Twenty-five Illinois couples were prepared for a long legal fight when they joined lawsuits challenging the state's ban on gay marriage. Turns out they won't get one - at least not from the attorneys who would normally be responsible for defending the state's laws.
Illinois Attorney General Lisa Madigan and Cook County State's Attorney Anita Alvarez have refused to defend the 16-year-old ban, which defines marriage as between a man and a woman, saying it violates the state constitution's equal protection clause.
The decision has raised eyebrows among some legal experts who believe prosecutors are legally bound to defend Illinois law, and sets up a scenario where a judge could quickly strike down the marriage statute. Supporters of the ban say it's unconscionable that there might be nobody in court to defend it, and some are strategizing over how to intervene.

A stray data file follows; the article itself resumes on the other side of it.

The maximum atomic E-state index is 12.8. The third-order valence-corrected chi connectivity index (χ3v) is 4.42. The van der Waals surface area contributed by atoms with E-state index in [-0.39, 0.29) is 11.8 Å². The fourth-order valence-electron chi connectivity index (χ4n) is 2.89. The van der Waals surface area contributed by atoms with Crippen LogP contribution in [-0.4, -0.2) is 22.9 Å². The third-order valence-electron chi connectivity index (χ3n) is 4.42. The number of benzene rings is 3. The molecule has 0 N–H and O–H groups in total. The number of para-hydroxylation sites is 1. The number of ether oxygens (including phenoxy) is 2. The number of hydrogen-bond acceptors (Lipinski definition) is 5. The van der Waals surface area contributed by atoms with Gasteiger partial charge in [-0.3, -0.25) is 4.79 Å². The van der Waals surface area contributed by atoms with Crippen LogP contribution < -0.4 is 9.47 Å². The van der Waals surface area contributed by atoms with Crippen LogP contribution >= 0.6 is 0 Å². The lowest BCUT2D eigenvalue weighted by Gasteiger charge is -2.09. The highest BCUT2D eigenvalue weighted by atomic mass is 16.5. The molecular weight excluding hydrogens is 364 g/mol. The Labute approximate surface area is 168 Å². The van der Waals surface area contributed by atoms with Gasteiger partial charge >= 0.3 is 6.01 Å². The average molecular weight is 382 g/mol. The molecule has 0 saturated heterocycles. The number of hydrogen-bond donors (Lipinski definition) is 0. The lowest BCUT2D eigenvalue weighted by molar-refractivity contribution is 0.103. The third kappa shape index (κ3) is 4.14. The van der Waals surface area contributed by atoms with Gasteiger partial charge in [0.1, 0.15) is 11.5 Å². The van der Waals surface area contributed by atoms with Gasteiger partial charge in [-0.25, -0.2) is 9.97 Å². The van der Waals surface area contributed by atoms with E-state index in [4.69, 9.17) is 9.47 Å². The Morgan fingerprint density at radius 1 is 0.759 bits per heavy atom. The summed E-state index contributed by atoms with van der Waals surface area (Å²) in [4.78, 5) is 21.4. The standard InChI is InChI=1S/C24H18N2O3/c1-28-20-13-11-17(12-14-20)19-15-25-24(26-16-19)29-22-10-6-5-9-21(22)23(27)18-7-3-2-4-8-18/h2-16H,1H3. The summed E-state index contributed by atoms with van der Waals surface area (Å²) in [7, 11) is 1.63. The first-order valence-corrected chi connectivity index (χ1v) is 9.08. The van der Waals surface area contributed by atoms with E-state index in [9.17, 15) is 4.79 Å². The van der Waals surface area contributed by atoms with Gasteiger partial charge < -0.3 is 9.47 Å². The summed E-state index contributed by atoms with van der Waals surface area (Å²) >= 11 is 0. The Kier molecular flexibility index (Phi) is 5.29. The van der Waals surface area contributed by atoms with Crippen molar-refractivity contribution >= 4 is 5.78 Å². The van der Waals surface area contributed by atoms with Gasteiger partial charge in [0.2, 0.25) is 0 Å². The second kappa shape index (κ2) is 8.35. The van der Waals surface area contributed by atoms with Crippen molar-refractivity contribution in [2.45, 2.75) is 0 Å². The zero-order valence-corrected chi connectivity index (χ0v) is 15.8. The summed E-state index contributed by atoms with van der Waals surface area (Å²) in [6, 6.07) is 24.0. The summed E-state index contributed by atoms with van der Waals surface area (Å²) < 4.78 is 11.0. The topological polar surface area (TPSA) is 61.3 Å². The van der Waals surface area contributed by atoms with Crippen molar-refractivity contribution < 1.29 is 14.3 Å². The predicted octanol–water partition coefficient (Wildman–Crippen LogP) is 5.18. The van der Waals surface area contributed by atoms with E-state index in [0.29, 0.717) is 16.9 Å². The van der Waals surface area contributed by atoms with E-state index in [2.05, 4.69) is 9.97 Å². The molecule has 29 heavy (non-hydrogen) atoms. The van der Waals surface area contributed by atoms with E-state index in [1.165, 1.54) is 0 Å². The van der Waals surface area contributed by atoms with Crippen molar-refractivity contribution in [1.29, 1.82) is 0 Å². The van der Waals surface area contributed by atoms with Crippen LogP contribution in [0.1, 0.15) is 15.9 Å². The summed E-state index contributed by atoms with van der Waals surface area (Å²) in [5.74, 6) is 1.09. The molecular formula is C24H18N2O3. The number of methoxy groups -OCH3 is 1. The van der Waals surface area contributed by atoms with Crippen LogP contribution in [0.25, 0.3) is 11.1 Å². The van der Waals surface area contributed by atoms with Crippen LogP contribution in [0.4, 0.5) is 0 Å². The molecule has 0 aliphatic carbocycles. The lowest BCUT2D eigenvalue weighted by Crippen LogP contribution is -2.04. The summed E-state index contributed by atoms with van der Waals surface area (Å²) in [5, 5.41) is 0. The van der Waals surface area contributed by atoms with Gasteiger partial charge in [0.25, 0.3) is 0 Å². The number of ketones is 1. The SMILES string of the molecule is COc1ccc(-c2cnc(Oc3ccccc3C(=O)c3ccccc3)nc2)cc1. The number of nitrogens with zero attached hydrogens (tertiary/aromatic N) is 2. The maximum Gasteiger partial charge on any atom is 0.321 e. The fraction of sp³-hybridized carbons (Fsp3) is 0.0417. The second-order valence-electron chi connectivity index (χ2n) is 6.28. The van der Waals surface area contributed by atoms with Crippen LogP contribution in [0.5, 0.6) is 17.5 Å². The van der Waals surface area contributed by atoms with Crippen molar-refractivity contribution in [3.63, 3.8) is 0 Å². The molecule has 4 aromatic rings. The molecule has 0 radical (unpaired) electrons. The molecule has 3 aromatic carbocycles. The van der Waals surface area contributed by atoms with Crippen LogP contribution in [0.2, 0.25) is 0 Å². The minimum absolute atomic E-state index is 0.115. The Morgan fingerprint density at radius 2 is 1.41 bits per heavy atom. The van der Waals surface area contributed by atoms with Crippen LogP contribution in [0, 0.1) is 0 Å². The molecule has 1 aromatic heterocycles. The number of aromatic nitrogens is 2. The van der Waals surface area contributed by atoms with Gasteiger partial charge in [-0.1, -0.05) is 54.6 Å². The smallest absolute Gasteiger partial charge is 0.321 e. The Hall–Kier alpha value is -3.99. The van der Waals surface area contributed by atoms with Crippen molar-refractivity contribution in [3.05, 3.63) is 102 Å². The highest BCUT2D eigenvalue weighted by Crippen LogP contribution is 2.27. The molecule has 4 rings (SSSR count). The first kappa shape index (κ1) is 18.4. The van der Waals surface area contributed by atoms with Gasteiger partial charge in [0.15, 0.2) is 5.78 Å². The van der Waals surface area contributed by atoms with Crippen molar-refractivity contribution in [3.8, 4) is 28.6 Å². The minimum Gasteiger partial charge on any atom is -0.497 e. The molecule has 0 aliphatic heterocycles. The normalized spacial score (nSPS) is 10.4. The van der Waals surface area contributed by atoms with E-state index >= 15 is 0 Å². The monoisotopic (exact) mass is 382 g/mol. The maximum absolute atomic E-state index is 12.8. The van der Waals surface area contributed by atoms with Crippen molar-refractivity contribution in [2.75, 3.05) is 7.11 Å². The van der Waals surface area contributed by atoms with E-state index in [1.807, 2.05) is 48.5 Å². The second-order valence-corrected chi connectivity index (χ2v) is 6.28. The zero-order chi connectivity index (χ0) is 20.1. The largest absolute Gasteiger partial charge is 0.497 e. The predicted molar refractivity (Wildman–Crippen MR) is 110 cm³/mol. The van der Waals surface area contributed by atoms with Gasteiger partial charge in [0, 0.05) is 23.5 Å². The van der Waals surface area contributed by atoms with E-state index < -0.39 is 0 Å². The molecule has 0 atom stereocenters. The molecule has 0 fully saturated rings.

"I took an oath when I was sworn in to defend the constitution of the state of Illinois and I believe that's what I'm doing," Alvarez said in an interview with The Associated Press. "I'm not going to defend something I believe is in violation of the constitution."
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